Archive for the ‘Pet’ Category

Bermuda is not for the poor

I decided to check out the dog friendly hotels in Bermuda.

While they may be dog friendly, they are not wallet friendly. We are talking 4 figures at the least expensive.

And that’s just for a night.

Of course, the Rosewood is near where the billionaires live. So, prices are commensurate with the neighbourhood.

I guess if you can afford the accomodation, you can probably afford the private jet to get you to Bermuda. Which also means that you can probably find some other place to stay as well.

Unless you want to stay in a hotel.

The rest of us have to leave the dogs back home.

Going to Bermuda???

I am seriously thinking about going to Bermuda for Lobster Season, which goes from the First of September to the 31st of March 31. I would like to take my dogs, which used to be impossible.

Now it’s only difficult.

Only a couple of hotels allow dogs: The Hamilton Princess & Beach Club along with the Rosewood Bermuda. I see which one I would go to if I do take my dogs. Unfortunately, both of them are away from civilisation. So, getting a Twizy would be a definite, but not a problem since the dogs would ride in the back.

Anyway, it’s still in the planning stages, but it is something I am considering. Also, considering Les Îles-de-la-Madeleine or the Gaspé. Those might be more doable with dogs

See:

https://www.gotobermuda.com/article/visiting-bermuda-pets

https://www.aphis.usda.gov/aphis/pet-travel/by-country/pettravel-canada

The Warning signs of Pet Cancer

Maybe because I know quite a few veterinary Oncologists, or because I am a very conscientious pet owner, I tend to worry about Laci’s health.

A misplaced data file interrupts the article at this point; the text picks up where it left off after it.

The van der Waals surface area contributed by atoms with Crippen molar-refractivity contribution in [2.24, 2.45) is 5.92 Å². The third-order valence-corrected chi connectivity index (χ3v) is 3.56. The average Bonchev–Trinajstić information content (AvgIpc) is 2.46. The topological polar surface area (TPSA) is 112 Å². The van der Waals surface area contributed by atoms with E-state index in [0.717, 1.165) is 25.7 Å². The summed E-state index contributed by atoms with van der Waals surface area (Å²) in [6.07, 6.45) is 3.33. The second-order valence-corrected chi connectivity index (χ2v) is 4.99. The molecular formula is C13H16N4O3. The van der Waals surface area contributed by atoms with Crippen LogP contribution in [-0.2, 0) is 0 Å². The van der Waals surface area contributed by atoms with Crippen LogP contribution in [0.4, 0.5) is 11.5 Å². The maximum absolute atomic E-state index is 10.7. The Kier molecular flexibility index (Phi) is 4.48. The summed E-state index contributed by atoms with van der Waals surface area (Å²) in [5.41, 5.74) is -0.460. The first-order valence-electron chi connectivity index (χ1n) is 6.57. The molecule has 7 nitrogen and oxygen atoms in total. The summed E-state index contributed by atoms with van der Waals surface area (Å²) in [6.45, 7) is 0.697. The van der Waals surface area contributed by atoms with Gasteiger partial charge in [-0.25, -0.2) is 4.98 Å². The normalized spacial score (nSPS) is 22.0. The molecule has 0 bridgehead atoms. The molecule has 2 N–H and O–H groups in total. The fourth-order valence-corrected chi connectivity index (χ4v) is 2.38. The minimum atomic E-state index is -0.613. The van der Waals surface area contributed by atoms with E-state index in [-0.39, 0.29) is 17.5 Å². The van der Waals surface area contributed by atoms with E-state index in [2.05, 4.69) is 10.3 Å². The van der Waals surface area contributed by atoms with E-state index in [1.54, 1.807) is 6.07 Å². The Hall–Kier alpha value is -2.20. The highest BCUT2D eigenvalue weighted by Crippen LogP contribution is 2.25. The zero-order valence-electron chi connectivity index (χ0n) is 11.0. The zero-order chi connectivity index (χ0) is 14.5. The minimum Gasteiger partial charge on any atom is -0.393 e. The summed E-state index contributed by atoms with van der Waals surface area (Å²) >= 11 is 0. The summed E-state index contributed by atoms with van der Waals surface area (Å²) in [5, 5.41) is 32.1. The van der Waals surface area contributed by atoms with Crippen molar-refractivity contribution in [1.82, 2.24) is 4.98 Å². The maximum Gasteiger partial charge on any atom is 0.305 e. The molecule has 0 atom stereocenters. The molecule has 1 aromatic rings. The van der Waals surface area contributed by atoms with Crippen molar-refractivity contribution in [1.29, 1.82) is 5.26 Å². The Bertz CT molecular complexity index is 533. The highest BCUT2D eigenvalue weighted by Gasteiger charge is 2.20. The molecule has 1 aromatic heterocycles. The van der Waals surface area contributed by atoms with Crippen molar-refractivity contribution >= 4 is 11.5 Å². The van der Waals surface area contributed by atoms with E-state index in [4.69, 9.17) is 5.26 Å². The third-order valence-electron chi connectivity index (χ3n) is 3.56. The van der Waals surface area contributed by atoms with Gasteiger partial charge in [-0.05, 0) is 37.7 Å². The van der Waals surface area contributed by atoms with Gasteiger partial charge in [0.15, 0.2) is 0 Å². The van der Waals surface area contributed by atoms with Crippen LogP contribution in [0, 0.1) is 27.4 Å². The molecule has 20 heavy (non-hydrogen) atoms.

The 10 Warning signs of pet cancer:
1. Abnormal swellings that persist or continue to grow
2. Sores that do not heal
3. Weight loss
4. Loss of appetite
5. Bleeding or discharge from any body opening
6. Offensive odor
7. Difficulty eating or swallowing
8. Hesitation to exercise or loss of stamina
9. Persistent lameness or stiffness
10. Difficulty breathing, urinating, or defecating

Contact your veterinarian if your dog or cat displays ANY of these signs.

Source The Animal Cancer Foundation

If you think about it, pet cancer is related to human cancers. The Canine Genome Sequencing Project at the Broad Institute successfully mapped the genome of a boxer named Tasha in 2005. The map of the genome has been used to confirm that many of the same genes involved in dog cancers are also involved in human cancers (http://www.ncbi.nlm.nih.gov/genome/guide/dog/). I’d like to think that treatment of pets will result in better treatments and possibly a cure for human cancers.

I’m in good company since the National Cancer Institute (NCI) believes so strongly in this vision that the NCI Comparative Oncology Program was created in response. Currently, the Canine Comparative Oncology Genomics Consortium (CCOGC), a multidisciplinary consortium of scientific leaders from both human and veterinary oncology, is working to explore the broader implications of the canine genome sequence for human cancer research.

And you wonder why I prefer dogs to humans?